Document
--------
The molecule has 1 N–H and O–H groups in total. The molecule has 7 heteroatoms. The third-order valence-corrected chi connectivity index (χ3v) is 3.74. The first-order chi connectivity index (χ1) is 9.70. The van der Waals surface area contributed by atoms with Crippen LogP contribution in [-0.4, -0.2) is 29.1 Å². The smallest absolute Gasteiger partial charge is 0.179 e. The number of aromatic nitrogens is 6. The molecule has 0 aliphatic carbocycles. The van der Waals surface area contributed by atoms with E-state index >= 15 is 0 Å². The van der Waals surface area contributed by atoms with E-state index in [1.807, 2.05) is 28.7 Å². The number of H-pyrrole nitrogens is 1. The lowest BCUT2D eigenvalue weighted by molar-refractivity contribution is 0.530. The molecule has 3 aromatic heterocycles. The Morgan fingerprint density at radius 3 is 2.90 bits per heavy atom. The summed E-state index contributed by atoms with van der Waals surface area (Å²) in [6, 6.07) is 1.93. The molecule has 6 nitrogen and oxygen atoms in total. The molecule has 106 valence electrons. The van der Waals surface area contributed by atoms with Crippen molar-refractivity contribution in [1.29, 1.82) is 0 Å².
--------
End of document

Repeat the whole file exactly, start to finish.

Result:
The molecule has 1 N–H and O–H groups in total. The molecule has 7 heteroatoms. The third-order valence-corrected chi connectivity index (χ3v) is 3.74. The first-order chi connectivity index (χ1) is 9.70. The van der Waals surface area contributed by atoms with Crippen LogP contribution in [-0.4, -0.2) is 29.1 Å². The smallest absolute Gasteiger partial charge is 0.179 e. The number of aromatic nitrogens is 6. The molecule has 0 aliphatic carbocycles. The van der Waals surface area contributed by atoms with E-state index >= 15 is 0 Å². The van der Waals surface area contributed by atoms with E-state index in [1.807, 2.05) is 28.7 Å². The number of H-pyrrole nitrogens is 1. The lowest BCUT2D eigenvalue weighted by molar-refractivity contribution is 0.530. The molecule has 3 aromatic heterocycles. The Morgan fingerprint density at radius 3 is 2.90 bits per heavy atom. The summed E-state index contributed by atoms with van der Waals surface area (Å²) in [6, 6.07) is 1.93. The molecule has 6 nitrogen and oxygen atoms in total. The molecule has 106 valence electrons. The van der Waals surface area contributed by atoms with Crippen molar-refractivity contribution in [1.29, 1.82) is 0 Å².